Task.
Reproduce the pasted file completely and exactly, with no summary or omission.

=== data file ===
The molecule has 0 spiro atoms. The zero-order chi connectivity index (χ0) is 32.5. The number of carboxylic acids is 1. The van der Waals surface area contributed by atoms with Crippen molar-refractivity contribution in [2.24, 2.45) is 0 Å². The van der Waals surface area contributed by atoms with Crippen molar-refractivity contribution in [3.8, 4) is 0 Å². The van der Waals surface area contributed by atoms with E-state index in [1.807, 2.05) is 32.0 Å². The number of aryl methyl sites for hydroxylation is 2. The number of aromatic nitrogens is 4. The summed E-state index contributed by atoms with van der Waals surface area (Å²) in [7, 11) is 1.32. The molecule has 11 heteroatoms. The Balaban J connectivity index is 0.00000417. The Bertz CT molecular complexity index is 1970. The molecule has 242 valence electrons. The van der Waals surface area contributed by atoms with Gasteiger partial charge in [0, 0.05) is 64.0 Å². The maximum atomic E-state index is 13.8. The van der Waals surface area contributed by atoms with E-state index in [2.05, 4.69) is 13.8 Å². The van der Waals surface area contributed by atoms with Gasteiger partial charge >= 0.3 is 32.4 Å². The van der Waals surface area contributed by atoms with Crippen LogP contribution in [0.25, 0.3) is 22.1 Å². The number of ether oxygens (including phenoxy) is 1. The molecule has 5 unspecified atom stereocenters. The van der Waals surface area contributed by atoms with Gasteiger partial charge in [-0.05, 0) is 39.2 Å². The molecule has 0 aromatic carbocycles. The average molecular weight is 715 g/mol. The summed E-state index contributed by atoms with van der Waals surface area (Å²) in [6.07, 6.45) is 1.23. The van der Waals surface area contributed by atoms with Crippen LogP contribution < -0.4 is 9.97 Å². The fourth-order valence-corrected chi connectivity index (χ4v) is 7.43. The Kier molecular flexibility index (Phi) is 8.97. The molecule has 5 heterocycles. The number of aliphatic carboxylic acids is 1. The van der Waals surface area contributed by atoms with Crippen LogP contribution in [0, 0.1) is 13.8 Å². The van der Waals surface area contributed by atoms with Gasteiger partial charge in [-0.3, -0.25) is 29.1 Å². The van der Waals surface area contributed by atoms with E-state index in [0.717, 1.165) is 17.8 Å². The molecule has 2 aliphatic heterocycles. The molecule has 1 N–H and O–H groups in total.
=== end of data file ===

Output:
The molecule has 0 spiro atoms. The zero-order chi connectivity index (χ0) is 32.5. The number of carboxylic acids is 1. The van der Waals surface area contributed by atoms with Crippen molar-refractivity contribution in [2.24, 2.45) is 0 Å². The van der Waals surface area contributed by atoms with Crippen molar-refractivity contribution in [3.8, 4) is 0 Å². The van der Waals surface area contributed by atoms with E-state index in [1.807, 2.05) is 32.0 Å². The number of aryl methyl sites for hydroxylation is 2. The number of aromatic nitrogens is 4. The summed E-state index contributed by atoms with van der Waals surface area (Å²) in [7, 11) is 1.32. The molecule has 11 heteroatoms. The Balaban J connectivity index is 0.00000417. The Bertz CT molecular complexity index is 1970. The molecule has 242 valence electrons. The van der Waals surface area contributed by atoms with Gasteiger partial charge in [0, 0.05) is 64.0 Å². The maximum atomic E-state index is 13.8. The van der Waals surface area contributed by atoms with E-state index in [2.05, 4.69) is 13.8 Å². The van der Waals surface area contributed by atoms with Gasteiger partial charge >= 0.3 is 32.4 Å². The van der Waals surface area contributed by atoms with Crippen LogP contribution in [0.25, 0.3) is 22.1 Å². The number of ether oxygens (including phenoxy) is 1. The molecule has 5 unspecified atom stereocenters. The van der Waals surface area contributed by atoms with Gasteiger partial charge in [-0.05, 0) is 39.2 Å². The molecule has 0 aromatic carbocycles. The average molecular weight is 715 g/mol. The summed E-state index contributed by atoms with van der Waals surface area (Å²) in [6.07, 6.45) is 1.23. The van der Waals surface area contributed by atoms with Crippen LogP contribution < -0.4 is 9.97 Å². The fourth-order valence-corrected chi connectivity index (χ4v) is 7.43. The Kier molecular flexibility index (Phi) is 8.97. The molecule has 5 heterocycles. The number of aliphatic carboxylic acids is 1. The van der Waals surface area contributed by atoms with Crippen LogP contribution in [0, 0.1) is 13.8 Å². The van der Waals surface area contributed by atoms with Gasteiger partial charge in [-0.3, -0.25) is 29.1 Å². The van der Waals surface area contributed by atoms with E-state index in [0.717, 1.165) is 17.8 Å². The molecule has 2 aliphatic heterocycles. The molecule has 1 N–H and O–H groups in total.